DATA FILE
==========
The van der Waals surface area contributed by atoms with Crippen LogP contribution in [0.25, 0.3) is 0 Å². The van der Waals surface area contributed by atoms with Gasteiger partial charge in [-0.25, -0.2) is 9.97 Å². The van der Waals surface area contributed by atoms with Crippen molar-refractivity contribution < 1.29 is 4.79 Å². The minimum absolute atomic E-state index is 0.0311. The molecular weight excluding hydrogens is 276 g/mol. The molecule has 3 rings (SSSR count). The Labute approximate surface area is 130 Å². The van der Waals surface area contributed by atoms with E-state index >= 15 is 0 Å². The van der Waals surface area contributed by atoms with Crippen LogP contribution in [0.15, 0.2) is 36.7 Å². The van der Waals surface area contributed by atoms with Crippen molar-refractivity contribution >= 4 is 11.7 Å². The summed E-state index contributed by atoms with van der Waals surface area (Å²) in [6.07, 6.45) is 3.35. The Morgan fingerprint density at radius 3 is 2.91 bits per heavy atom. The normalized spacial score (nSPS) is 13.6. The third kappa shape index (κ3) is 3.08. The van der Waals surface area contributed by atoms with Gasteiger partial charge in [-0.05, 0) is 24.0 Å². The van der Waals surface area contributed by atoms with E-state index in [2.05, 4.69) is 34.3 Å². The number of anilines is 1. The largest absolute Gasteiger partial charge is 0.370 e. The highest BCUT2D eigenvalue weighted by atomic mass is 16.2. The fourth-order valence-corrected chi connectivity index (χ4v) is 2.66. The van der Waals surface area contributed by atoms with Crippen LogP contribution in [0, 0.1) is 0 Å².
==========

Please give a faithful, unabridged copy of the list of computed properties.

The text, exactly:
The van der Waals surface area contributed by atoms with Crippen LogP contribution in [0.25, 0.3) is 0 Å². The van der Waals surface area contributed by atoms with Gasteiger partial charge in [-0.25, -0.2) is 9.97 Å². The van der Waals surface area contributed by atoms with Crippen molar-refractivity contribution < 1.29 is 4.79 Å². The minimum absolute atomic E-state index is 0.0311. The molecular weight excluding hydrogens is 276 g/mol. The molecule has 3 rings (SSSR count). The Labute approximate surface area is 130 Å². The van der Waals surface area contributed by atoms with E-state index >= 15 is 0 Å². The van der Waals surface area contributed by atoms with Crippen LogP contribution in [0.15, 0.2) is 36.7 Å². The van der Waals surface area contributed by atoms with Crippen molar-refractivity contribution >= 4 is 11.7 Å². The summed E-state index contributed by atoms with van der Waals surface area (Å²) in [6.07, 6.45) is 3.35. The Morgan fingerprint density at radius 3 is 2.91 bits per heavy atom. The normalized spacial score (nSPS) is 13.6. The third kappa shape index (κ3) is 3.08. The van der Waals surface area contributed by atoms with Gasteiger partial charge in [-0.05, 0) is 24.0 Å². The van der Waals surface area contributed by atoms with E-state index in [2.05, 4.69) is 34.3 Å². The number of anilines is 1. The largest absolute Gasteiger partial charge is 0.370 e. The highest BCUT2D eigenvalue weighted by atomic mass is 16.2. The fourth-order valence-corrected chi connectivity index (χ4v) is 2.66. The van der Waals surface area contributed by atoms with Crippen LogP contribution in [0, 0.1) is 0 Å².